Mr. Bucek sighs and brings a hand up to his face, rubbing away lines of tension in his forehead, then drops his hands and leans forward on his desk. “Okay, here’s the deal…” He clasps his hands together and catches her gaze. “GG Financial is one of the biggest, best advising firms in the nation. We can’t hire you with your current debt. My boss won’t let me, and I can’t say I blame him. How could we defend it to clients if they found out? Prudential Financial has been trying to get ahold of our major accounts and steal a chunk of our business for years. They’ve been nipping at our heels. If they heard of any black spots in our record, even if it’s just the poor credit and debt of a junior advisor, we’d lose our foothold and number-one spot. Our record thus far is spotless, and it’s because of our quality personnel on every level. We can’t have you handling people’s investments and making recommendations when your own spending is out of control and your credit’s a mess.”

Callie’s back dampens with sweat and her throat goes dry. She’s losing. “But—”

Mr. Bucek raises a hand. “But…I’ll give you this last semester before you graduate.”

Her pulse races and her ears prick at the sound of hope.

“At the end of the school year, as you know, we’ll be hiring one intern to join our team. If you can manage to get your spending under control, pay down some of your debt, and raise your credit score by graduation, the position is yours. Otherwise, we’ll probably give it to Steve.” Mr. Bucek’s lips flatten into a thin line as he glances at the two interns behind her.

Callie’s stomach dips as his words sink in. “That’s only five months,” she nearly chokes. It was impossible.

Mr. Bucek nods. “I know. Remember, you don’t have to be debt-free or have an eight-hundred-plus credit score. Just show significant improvement. That means no more credit cards!” He points a finger at her. “No more charging. No delinquencies. Every dime should be devoted to paying down your debt.”

Callie swallows over the knot in her throat. “And if I can’t?”

He shrugs, and his eyes go soft. “I’ll be sad to see you go, but I’ll write you one hell of a letter of recommendation.”

Nausea bubbles in her gut. She has almost twenty-five thousand dollars in credit card debt, a spending habit that would put Kim Kardashian to shame—and five months to fix the situation. But what choice does she have? She can’t lose this opportunity. Not after all the work she has put into it. Not with the starting salary for a junior advisor at GG being twice that of other companies. Not so close to graduation. And especially not to Steve!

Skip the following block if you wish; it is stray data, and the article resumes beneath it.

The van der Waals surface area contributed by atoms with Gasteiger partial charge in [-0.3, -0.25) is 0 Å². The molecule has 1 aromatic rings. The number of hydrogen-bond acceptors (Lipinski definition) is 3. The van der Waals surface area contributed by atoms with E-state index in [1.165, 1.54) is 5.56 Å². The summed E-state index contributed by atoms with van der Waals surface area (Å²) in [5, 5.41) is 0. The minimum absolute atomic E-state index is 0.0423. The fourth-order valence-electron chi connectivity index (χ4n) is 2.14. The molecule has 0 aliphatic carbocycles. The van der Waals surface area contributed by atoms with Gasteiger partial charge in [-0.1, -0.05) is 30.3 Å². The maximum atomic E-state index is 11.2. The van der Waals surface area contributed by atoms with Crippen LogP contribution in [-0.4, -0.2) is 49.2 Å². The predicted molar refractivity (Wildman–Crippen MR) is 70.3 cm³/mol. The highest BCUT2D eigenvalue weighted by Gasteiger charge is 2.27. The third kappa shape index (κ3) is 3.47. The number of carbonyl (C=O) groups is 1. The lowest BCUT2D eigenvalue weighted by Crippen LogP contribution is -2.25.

She glances out into the office and sees Steve hovering over the computer, now playing Final Fantasy and laughing like a hyena, his thin wire frames falling off his nose.
Oh, hell no
.

Callie turns her gaze back to Mr. Bucek. She has no idea if she can even do it, and she can feel the new Calvin Klein dress she wanted slip through her grasp as she says, “It’s a deal.”

Five months. Twenty-five thousand dollars. And a lifetime of spending.

 

*        *        *

 

Callie sinks into her
M
ini
C
ooper and slams the door. She glances around at the small confines of her car.

See, no excess here.
This is a perfectly normal car. It’s not like I went out and bought a Bentley or anything.

Although that’s because she didn’t get approved for the loan on the car she
really
wanted. But that’s beside the point. The fact is that she can cut back. She can save money, find a way to rei
n
in
her debt. Can’t she?

She exhales a long breath and starts the car. There’s only one thing to do. What she always does when there’s trouble. She needs to go back to her apartment, find Jinny, and hatch a plan.

Thirty minutes later, Callie bursts through the door to the pad she shares with her best friend. The familiar sunny interior, with its yellow walls and brightly colored furniture does nothing to boost her mood. Groaning when she spots Jinny tangled up on the couch with her new boyfriend, Todd, she marches up to them and clears her throat.

 Jinny peeks up at her and pushes away from Todd
,
who continues to kiss the air for a moment as if searching for Jinny’s long
-
lost lips before he realizes she has leaned away from him.

“Uh oh
.
” Jinny pushes her dark hair out of her face, and her eyes widen. “You have that look about you. What happened? Did you miss a sale at Macy’s? Michael Kors kick the bucket?”

So not funny.

Callie narrows her eyes and puts her hands on her hips. “Ha-ha. I have a real crisis here and the first thing you do is spit obscenities at me?” She places a hand over her heart, trying not to crack a smile. “I’m hurt, really. And the Michael Kors thing? Cruel.”